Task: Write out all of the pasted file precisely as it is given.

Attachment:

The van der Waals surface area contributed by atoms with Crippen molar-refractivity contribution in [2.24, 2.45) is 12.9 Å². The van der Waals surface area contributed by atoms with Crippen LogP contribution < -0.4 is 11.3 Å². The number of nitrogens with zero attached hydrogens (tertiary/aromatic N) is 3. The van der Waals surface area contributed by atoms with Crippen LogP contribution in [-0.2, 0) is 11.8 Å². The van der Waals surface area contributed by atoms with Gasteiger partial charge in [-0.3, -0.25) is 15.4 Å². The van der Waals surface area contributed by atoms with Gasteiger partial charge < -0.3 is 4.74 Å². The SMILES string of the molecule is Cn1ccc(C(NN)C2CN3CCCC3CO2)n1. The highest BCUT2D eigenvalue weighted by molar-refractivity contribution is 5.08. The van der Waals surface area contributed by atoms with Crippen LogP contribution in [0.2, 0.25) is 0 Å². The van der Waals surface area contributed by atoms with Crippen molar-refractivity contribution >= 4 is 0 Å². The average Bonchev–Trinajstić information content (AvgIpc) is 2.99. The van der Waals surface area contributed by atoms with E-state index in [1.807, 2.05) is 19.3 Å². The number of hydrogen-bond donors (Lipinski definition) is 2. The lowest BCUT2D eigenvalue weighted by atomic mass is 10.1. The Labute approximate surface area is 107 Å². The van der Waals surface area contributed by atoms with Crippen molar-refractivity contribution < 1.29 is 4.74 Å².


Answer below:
The van der Waals surface area contributed by atoms with Crippen molar-refractivity contribution in [2.24, 2.45) is 12.9 Å². The van der Waals surface area contributed by atoms with Crippen LogP contribution < -0.4 is 11.3 Å². The number of nitrogens with zero attached hydrogens (tertiary/aromatic N) is 3. The van der Waals surface area contributed by atoms with Crippen LogP contribution in [-0.2, 0) is 11.8 Å². The van der Waals surface area contributed by atoms with Gasteiger partial charge in [-0.3, -0.25) is 15.4 Å². The van der Waals surface area contributed by atoms with Gasteiger partial charge < -0.3 is 4.74 Å². The SMILES string of the molecule is Cn1ccc(C(NN)C2CN3CCCC3CO2)n1. The highest BCUT2D eigenvalue weighted by molar-refractivity contribution is 5.08. The van der Waals surface area contributed by atoms with Crippen LogP contribution in [0.2, 0.25) is 0 Å². The van der Waals surface area contributed by atoms with Crippen molar-refractivity contribution >= 4 is 0 Å². The average Bonchev–Trinajstić information content (AvgIpc) is 2.99. The van der Waals surface area contributed by atoms with E-state index in [1.807, 2.05) is 19.3 Å². The number of hydrogen-bond donors (Lipinski definition) is 2. The lowest BCUT2D eigenvalue weighted by atomic mass is 10.1. The Labute approximate surface area is 107 Å². The van der Waals surface area contributed by atoms with Crippen molar-refractivity contribution < 1.29 is 4.74 Å².